• 22Jun

    The Staff-Student Cricket match will be hosted at Churchill College (plus other sports activities, including a football tournament).

    Please contact the people on the list circulated internally by email if interested in participating in the sports events.
  • 22Jun

    An invited talk by Dr. Rodger M. Walser, Professor:  University of Texas at Austin (Retired), President and CEO: MetaMaterials Inc., Austin, Texas, USA.

     

     

  • 21Jun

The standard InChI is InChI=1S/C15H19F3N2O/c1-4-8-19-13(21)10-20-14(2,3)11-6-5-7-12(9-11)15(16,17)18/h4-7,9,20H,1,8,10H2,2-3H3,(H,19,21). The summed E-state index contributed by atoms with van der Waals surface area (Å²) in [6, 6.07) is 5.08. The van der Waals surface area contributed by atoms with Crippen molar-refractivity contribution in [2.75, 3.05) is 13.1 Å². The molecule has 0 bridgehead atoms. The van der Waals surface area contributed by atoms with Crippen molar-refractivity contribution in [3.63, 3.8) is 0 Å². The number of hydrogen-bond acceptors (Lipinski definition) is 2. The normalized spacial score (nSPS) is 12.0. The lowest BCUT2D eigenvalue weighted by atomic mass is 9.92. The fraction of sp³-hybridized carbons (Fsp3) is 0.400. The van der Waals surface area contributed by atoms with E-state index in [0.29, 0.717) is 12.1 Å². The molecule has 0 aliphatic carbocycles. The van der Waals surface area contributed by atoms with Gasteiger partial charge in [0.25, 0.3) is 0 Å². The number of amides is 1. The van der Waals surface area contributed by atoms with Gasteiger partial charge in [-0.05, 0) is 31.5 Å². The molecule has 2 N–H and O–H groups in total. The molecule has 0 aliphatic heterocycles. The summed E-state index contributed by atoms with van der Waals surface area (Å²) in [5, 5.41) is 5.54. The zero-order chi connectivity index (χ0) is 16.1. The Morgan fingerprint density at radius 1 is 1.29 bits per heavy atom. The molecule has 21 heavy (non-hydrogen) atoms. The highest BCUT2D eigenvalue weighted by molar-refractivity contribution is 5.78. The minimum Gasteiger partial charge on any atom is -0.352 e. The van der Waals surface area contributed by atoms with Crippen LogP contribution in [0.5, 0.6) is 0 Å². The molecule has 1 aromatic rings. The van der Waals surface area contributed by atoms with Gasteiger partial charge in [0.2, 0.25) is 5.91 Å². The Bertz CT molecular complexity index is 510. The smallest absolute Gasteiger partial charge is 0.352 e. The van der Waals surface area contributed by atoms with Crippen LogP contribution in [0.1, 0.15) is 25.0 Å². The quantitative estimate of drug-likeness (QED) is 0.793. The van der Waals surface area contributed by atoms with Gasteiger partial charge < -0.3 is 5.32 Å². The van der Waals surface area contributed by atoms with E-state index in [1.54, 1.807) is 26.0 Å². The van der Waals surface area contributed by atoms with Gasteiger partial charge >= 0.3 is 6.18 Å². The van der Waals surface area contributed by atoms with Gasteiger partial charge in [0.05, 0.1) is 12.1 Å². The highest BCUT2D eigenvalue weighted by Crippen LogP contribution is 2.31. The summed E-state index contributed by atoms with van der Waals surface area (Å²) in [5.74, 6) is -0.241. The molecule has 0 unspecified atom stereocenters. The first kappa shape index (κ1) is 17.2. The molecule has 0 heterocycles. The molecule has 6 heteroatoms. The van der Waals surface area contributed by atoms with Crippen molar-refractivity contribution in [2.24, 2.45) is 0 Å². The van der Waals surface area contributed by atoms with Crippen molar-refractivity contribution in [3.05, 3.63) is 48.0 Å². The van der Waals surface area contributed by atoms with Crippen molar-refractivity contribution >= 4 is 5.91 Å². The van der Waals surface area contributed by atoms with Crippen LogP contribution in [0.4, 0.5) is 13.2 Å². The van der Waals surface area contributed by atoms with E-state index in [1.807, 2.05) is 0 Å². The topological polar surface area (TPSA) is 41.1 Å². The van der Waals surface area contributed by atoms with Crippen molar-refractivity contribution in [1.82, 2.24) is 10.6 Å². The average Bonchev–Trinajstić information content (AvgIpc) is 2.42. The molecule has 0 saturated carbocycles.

Prof Graeme Ackland from the School of Physics and Astronomy of the University of Edinburgh.  All Department members welcome.

  • 21Jun

    All Department members welcome! The session will last for roughly 1 hour and will take the following structure: 

    - 2 minutes of discussion, in pairs, about what you are working on and what you hope to achieve in this session 
    - 8 minutes of a writing exercise. This can be completely unrelated to your current project; it serves only as a ‘warm-up’. Some example exercises will be provided 
    - 50 minutes of uninterrupted writing for your document 

    You can write on your laptop or by hand, which ever works best for you.  See you there!